Papers (1867-1869, 1885) of Quaker, who refused to serve in Civil War and who became a tax assessor and farmer near Kinston, NC, and state business agent and treasurer for the NC Farmers' Alliance, 1894-1900, consisting of letterpress book, financial records, Republican party politics, security notes and press, store account.
William Henry Worth (1839-19), the son of Hiran C. Worth, was born in Guilford County, N.C. He was a faithful member of the Society of Friends and was educated at New Garden Boarding School (Guilford College). As a Quaker, he refused to participate in the Civil War, and in 1864 he left North Carolina to live in Indiana and Ohio. Returning to North Carolina in December, 1865, he was appointed assistant tax assessor the following month. Worth served as tax assessor for the 3rd District from 1866 to 1869. Subsequently he owned a farm near Kinston in Lenoir County for nineteen years and in 1889 became state business agent for the N.C. Farmers' Alliance. As a Populist, Worth was elected state treasurer in 1894, a post he held for six years.
The sixty-five pages of correspondence in Worth's letterpress book are devoted almost entirely to business activities while living in Fayetteville between 1867 and 1869. Worth apparently served as a commission merchant or wholesaler for the sale of fruit trees, wine, pork, and other products. Correspondence pertaining to the shipment of these products involves firms in New Garden (Greensboro), Company Shops (Burlington, Wilmington, and Baltimore, Maryland).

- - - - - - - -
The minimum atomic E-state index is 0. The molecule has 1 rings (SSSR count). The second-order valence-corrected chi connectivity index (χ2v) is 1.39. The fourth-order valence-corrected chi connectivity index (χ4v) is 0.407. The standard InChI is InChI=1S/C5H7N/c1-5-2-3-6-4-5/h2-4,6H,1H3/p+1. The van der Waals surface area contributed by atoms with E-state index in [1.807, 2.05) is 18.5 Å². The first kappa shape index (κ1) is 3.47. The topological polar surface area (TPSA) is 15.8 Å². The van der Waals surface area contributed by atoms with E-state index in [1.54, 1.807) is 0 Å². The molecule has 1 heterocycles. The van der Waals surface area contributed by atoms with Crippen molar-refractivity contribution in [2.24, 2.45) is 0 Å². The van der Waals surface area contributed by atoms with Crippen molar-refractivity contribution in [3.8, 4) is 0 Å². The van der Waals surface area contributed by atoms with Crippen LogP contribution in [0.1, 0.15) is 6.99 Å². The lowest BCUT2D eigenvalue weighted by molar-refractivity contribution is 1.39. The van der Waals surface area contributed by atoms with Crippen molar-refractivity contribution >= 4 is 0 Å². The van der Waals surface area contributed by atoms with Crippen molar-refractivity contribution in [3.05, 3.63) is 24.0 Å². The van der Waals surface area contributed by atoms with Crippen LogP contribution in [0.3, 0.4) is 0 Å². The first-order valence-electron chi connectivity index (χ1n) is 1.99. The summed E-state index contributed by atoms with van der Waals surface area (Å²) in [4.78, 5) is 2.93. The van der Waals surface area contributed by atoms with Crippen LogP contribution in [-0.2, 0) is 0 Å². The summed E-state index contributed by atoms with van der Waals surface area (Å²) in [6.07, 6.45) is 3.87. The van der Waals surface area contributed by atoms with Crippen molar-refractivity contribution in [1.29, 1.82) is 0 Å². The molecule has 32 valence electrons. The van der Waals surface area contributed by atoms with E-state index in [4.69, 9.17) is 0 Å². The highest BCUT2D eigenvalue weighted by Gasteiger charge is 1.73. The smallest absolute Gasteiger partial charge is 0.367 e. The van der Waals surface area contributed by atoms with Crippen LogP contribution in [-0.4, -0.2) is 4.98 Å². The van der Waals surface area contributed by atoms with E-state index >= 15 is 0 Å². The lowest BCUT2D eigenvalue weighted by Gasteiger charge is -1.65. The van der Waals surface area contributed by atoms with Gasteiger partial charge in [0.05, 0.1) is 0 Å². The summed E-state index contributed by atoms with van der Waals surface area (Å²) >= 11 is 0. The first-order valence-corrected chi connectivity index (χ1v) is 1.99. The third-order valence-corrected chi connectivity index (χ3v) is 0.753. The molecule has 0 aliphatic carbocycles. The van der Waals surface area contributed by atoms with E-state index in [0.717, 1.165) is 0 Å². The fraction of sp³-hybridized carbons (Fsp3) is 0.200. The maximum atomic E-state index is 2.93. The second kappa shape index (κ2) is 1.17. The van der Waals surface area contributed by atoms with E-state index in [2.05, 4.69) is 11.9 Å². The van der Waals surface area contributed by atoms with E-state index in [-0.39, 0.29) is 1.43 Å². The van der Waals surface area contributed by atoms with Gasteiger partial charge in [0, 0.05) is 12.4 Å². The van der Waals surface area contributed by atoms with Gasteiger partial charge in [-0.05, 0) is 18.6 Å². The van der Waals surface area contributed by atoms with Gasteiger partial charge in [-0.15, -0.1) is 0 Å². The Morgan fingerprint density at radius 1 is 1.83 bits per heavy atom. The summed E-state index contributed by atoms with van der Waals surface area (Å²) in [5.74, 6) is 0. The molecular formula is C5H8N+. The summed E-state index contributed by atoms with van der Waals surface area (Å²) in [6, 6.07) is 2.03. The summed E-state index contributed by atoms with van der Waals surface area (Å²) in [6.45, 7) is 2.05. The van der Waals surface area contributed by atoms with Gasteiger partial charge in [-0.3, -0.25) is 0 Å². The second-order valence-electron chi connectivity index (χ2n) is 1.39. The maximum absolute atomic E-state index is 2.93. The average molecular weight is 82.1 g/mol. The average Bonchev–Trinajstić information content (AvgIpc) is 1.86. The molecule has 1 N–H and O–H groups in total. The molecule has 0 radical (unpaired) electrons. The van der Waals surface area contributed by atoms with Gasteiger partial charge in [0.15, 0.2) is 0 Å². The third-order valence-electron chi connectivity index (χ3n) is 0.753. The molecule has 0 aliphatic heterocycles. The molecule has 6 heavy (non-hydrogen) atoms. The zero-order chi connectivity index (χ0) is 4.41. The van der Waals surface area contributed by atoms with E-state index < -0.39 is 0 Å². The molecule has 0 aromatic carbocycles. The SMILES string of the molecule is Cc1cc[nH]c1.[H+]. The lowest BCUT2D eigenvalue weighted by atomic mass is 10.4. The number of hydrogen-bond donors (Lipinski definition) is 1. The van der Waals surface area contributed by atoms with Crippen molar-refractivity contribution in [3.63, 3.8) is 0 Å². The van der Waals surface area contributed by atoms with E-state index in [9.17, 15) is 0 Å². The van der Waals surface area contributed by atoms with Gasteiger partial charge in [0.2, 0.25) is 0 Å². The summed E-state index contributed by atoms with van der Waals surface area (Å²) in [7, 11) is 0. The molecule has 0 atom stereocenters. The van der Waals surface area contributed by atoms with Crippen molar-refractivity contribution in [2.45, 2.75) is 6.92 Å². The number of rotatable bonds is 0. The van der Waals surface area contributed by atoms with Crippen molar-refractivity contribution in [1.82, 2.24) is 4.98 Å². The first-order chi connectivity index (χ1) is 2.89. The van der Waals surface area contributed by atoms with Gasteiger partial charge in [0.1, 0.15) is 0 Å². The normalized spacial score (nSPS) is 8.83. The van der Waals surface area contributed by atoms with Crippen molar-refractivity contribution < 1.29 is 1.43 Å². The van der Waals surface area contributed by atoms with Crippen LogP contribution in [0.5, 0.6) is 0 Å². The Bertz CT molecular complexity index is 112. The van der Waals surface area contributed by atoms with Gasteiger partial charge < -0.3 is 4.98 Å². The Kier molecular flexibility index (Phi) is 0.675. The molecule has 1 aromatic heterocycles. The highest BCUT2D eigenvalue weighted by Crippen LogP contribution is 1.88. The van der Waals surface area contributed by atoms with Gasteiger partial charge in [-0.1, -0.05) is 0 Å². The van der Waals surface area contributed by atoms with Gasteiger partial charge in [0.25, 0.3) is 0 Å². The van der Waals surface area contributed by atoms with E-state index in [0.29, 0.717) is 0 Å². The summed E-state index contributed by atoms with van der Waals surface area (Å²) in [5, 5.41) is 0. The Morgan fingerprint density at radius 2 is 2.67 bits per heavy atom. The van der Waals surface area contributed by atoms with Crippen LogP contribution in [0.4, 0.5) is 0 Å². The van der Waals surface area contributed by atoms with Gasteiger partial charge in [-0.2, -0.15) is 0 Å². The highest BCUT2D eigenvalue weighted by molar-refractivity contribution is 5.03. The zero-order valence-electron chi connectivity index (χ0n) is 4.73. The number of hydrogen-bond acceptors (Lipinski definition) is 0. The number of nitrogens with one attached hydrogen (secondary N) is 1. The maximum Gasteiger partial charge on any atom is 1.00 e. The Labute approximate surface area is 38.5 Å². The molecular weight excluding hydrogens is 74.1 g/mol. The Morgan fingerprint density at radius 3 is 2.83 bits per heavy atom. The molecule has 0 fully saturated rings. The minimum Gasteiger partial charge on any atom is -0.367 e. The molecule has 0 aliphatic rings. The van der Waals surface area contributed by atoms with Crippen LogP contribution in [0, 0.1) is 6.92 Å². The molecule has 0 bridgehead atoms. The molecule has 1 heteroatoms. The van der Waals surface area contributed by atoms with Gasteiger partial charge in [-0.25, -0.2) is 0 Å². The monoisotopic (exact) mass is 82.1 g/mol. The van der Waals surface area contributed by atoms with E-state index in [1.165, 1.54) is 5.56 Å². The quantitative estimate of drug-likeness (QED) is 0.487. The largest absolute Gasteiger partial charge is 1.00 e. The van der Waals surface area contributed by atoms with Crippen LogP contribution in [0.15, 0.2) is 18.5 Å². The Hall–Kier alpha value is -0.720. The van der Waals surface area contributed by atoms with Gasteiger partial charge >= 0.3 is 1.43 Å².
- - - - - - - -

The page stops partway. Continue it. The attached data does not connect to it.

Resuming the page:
Several letters are written to Quaker publishers pertaining to the purchase of Friends' Review, The Neighbor, and other Quaker publications.
Perhaps of greatest interest are a series of letters pertaining to Republication Party politics and the office of tax assessor. Worth corresponded with O. H. Dockery, Robert P. Dick, John Pool, Benjamin S. Hedrick, and other Republican officials (December, 1868-June, 1869) in an effort to salvage his position as assessor. He reviews his own background as a faithful Republican, refers to the jailing of Uncle Daniel Worth in 1859 for holding pro-Republican views, comments on patronage practices, and criticizes William W. Holden for his pre-Civil War activities. One letter contains a detailed criticism of the character and career of James Sinclair who had been nominated to replace Worth as assessor. Worth contends that he was removed as assessor due to his support of Daniel Goodloe rather than W. W. Holden. Typed transcripts of all letters are included with the collection.
Miscellaneous material in the collection includes a security note for a cotton gin and press (1867), a general store account (1868), and a receipt (1885). These items appear to be unrelated to William H. Worth.
Gift of Miss Kay Holland Sugg
Processed by D. Lennon, July 1975
Encoded by Apex Data Services
Literary rights to specific documents are retained by the authors or their descendants in accordance with U.S. copyright law.